To the Editor.
—In the January issue of the Archives, Schwartz and Sher1 describe an asthmatic patient who experienced respiratory distress after being treated with an ophthalmic solution of dipivefrin hydrochloride containing 0.1% sodium metabisulfite.Sulfiting agent is a generic term used to describe any of a group of similar sulfur-containing chemicals employed as preservatives and antioxidants in the restaurant, fermentation, packaged food, and pharmaceutical industries. Six sulfiting agents have been listed by the Food and Drug Administration (FDA) as generally regarded as safe (GRAS) substances: sulfur dioxide, sodium sulfite, sodium and potassium bisulfite, and sodium and potassium metabisulfite. Under FDA regulation, labeling requirements for GRAS substances are not as inclusive as they are for other, more controlled substances.2 Currently, the GRAS status of these six agents is under review.Suspected adverse reactions to sulfiting agents have received increased attention in both the lay and medical literature. Those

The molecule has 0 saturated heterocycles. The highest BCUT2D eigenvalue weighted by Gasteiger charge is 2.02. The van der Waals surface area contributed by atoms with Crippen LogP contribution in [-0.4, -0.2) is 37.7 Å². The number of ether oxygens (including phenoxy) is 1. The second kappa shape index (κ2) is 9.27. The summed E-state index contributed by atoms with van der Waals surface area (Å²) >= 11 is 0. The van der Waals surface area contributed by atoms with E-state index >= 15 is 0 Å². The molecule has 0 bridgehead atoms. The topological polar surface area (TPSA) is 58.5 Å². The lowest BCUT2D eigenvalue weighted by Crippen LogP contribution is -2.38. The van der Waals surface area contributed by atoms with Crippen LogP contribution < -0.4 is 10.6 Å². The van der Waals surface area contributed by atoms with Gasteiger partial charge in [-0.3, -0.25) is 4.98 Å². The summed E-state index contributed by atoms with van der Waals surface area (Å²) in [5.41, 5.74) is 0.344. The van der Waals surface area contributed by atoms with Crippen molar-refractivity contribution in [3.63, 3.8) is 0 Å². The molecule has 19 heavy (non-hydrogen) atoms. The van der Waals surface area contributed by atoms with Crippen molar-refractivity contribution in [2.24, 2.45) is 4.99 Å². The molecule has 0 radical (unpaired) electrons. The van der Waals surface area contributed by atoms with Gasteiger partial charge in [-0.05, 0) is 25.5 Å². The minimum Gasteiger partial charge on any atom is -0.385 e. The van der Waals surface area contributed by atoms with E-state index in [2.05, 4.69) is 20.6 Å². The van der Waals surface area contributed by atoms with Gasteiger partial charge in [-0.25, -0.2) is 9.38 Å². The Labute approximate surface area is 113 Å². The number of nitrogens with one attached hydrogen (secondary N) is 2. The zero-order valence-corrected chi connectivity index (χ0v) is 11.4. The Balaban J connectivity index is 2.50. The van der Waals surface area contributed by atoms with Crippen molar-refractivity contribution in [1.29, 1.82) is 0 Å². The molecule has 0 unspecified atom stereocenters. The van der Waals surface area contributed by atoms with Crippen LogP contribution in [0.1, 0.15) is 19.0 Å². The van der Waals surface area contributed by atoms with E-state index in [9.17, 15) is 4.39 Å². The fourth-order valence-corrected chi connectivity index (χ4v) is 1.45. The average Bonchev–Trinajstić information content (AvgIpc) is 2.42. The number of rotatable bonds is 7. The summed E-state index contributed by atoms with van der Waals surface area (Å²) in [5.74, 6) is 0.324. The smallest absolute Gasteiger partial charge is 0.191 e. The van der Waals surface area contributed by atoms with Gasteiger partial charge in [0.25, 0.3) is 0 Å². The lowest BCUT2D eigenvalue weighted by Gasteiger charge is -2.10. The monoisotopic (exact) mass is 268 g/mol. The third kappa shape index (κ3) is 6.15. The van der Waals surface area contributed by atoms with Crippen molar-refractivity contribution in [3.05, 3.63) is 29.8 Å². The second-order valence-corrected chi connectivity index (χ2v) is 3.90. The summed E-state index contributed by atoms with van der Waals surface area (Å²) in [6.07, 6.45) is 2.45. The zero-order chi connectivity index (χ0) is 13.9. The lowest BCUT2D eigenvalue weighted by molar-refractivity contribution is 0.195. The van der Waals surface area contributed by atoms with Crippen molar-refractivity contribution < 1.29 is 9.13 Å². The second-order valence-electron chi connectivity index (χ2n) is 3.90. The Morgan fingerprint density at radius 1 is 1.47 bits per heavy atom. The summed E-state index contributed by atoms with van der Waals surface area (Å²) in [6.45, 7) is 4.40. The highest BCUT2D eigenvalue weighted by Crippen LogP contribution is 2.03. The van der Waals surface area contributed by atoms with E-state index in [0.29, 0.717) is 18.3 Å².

Onorato DJ. Ophthalmic Medications That Contain Sulfites. Arch Ophthalmol. 1985;103(9):1274–1276. doi:10.1001/archopht.1985.01050090024010
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